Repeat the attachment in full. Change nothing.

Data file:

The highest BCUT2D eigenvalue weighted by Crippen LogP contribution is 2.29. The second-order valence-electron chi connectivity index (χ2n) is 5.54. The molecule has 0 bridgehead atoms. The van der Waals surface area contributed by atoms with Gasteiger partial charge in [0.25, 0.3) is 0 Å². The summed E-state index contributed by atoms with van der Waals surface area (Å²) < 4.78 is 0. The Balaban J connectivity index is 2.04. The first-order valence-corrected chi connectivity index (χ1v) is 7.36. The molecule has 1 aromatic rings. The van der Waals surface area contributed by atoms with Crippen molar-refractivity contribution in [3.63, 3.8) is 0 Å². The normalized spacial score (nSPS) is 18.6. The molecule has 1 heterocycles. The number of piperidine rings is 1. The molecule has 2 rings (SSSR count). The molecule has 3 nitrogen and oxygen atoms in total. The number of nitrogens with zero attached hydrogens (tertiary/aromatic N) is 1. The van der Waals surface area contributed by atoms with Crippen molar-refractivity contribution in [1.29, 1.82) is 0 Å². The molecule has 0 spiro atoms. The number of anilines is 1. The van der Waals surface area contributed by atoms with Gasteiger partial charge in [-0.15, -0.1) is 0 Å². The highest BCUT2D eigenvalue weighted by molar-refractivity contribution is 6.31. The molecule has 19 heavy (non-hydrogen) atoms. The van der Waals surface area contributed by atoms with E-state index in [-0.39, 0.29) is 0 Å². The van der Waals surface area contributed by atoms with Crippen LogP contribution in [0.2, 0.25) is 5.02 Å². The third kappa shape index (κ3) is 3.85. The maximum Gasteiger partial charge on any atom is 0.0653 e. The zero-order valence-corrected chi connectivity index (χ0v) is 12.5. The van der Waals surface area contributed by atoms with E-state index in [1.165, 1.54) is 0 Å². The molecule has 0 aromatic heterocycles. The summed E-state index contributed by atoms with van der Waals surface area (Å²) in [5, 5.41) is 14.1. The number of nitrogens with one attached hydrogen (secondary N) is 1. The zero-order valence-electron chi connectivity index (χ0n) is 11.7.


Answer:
The highest BCUT2D eigenvalue weighted by Crippen LogP contribution is 2.29. The second-order valence-electron chi connectivity index (χ2n) is 5.54. The molecule has 0 bridgehead atoms. The van der Waals surface area contributed by atoms with Gasteiger partial charge in [0.25, 0.3) is 0 Å². The summed E-state index contributed by atoms with van der Waals surface area (Å²) < 4.78 is 0. The Balaban J connectivity index is 2.04. The first-order valence-corrected chi connectivity index (χ1v) is 7.36. The molecule has 1 aromatic rings. The van der Waals surface area contributed by atoms with Crippen molar-refractivity contribution in [3.63, 3.8) is 0 Å². The normalized spacial score (nSPS) is 18.6. The molecule has 1 heterocycles. The number of piperidine rings is 1. The molecule has 2 rings (SSSR count). The molecule has 3 nitrogen and oxygen atoms in total. The number of nitrogens with zero attached hydrogens (tertiary/aromatic N) is 1. The van der Waals surface area contributed by atoms with Crippen molar-refractivity contribution in [1.29, 1.82) is 0 Å². The molecule has 0 spiro atoms. The number of anilines is 1. The van der Waals surface area contributed by atoms with Gasteiger partial charge in [-0.15, -0.1) is 0 Å². The highest BCUT2D eigenvalue weighted by molar-refractivity contribution is 6.31. The molecule has 19 heavy (non-hydrogen) atoms. The van der Waals surface area contributed by atoms with E-state index in [-0.39, 0.29) is 0 Å². The van der Waals surface area contributed by atoms with Crippen LogP contribution in [0.2, 0.25) is 5.02 Å². The third kappa shape index (κ3) is 3.85. The maximum Gasteiger partial charge on any atom is 0.0653 e. The zero-order valence-corrected chi connectivity index (χ0v) is 12.5. The van der Waals surface area contributed by atoms with E-state index in [1.165, 1.54) is 0 Å². The molecule has 0 aromatic heterocycles. The summed E-state index contributed by atoms with van der Waals surface area (Å²) in [5, 5.41) is 14.1. The number of nitrogens with one attached hydrogen (secondary N) is 1. The zero-order valence-electron chi connectivity index (χ0n) is 11.7.